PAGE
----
Born of the Klondike Gold Rush of 1897, the White Pass & Yukon Route is one of the most dramatic railroads in the world.
Would-be miners had to negotiate a treacherous route from the nearest port in Skagway, AK across the mountains to the Canadian border. Worse, they would not be allowed across by the Canadian authorities unless they had a full ton of supplies with them. There was an obvious need for a better transportation scheme than the pack-horse.
Largely financed by British investors, a railroad was soon under construction. A 3' gauge was chosen; the narrower roadbed required by a narrow gauge railroad made for big cost savings when that roadbed had to be carved and blasted out of the mountain rock. Even so, 450 tons of explosives were used to reach White Pass summit. The narrow gauge also allowed for a tighter radius to be used on curves, making the task easier by allowing the railroad to follow the landscape more, rather than having to be blasted through it.
The railroad was complete by July 1900; of course, by then, much of the Gold Rush fever had died down. However, serious professional mining was taking its place; not so much for gold as for other metals such as copper, silver and lead. The closest port was Skagway, the only route there was via the White Pass & Yukon Route's river boats and railroad.
While ores and concentrates formed the bulk of the traffic, the railroad also carried passenger traffic, and other freight. There was, for a long time, no easier way into the Yukon Territories, and no other way into out of Skagway except by sea.
With the advent of World War II, things took a distinct turn for the busier. Alaska became of strategic importance for the United States; there was much worry that the Japanese might invade it, as the nearest part of the United States to Japan. The US Army took control, bringing many newly built locomotives to the railroad, and working it hard to haul construction materials for the new Alaska Highway and other projects.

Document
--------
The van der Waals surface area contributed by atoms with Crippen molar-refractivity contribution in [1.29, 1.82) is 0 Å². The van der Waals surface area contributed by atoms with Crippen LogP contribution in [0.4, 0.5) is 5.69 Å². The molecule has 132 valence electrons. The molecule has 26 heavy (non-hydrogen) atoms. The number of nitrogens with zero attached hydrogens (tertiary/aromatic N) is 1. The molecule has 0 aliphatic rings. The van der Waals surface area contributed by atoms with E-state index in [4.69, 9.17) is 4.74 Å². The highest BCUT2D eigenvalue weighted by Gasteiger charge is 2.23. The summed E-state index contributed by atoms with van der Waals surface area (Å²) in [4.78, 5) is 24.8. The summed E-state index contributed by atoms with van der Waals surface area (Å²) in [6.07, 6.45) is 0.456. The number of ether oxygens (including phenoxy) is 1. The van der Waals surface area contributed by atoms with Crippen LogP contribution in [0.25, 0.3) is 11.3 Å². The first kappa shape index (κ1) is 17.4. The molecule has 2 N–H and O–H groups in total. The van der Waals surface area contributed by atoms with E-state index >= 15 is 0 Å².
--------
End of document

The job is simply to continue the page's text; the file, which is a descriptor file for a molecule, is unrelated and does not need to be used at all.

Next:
Postwar, the railroad dieselised in the mid to late 1950s, one of the few narrow gauge railroads to do so. The railroad bought shovelnose diesels from General Electric, and later road-switchers from Alco, as well as a few small switchers. Other narrow gauge systems were dying off at that time, but the White Pass' custom held steady. There was no road from Skagway to Whitehorse until later. Even once the road was built, the White Pass still survived on the ore traffic from the mines.
The railroad was an early pioneer of the container; advertising of the time referred to it as the Container Route. With custom built container ships, railroad cars and truck trailers, the White Pass showed the benefits of intermodal transportation early.
In 1982, however, metal prices plunged, and that had a devastating effect on the mines who were the White Pass & Yukon Route's main customers. Many closed down, and with that traffic gone, the White Pass was doomed as a commercial railroad. The railroad closed down within months. Some of the road's Alco diesels were sold to a railroad in Venezuela, and the newer Alco diesels on order with Alco's Canadian licensee MLW (Montreal Locomotive Works) were sold to US Gypsum in Plaster City, CA. Only one of these modern narrow gauge diesels, the last narrow gauge diesel locomotives built for a North American customer, was delivered to the White Pass.
The shutdown, however, was not for long. Tourism to Alaska began to increase, with many cruise ships stopping at Skagway. The dramatic scenery of the White Pass' route sounded like a great tourist draw; and the rails of the White Pass & Yukon Route were laid right down to the docks, even along them, for the former freight traffic. Perfectly positioned to sell a railroad ride through the mountains to tourists; they wouldn't even have to walk far. The White Pass reopened in 1988 purely for tourist passenger traffic, and has been open ever since.
Most trains are hauled by the line's diesel locomotives, attractively painted in green (lower) and yellow (upper), but one of the line's original steam locomotives is still in operation too, #73, a 2-8-2 Mikado type locomotive. Another steam locomotive was on loan, but has now been returned.
Also operational, a few times a year, is an original steam-powered rotary snowplow, an essential device in the line's commercial service days. Now, it's not really needed; the tourist season is only in the summer months. It's certainly quite a spectacle in operation, though, and the White Pass runs the steam plow for railfan groups once or twice a winter, pushed by three locomotives.
The White Pass is certainly one of the railroad spectacles of the world; and even though it's now preserved for tourism rather than as an operational railroad, it's little changed.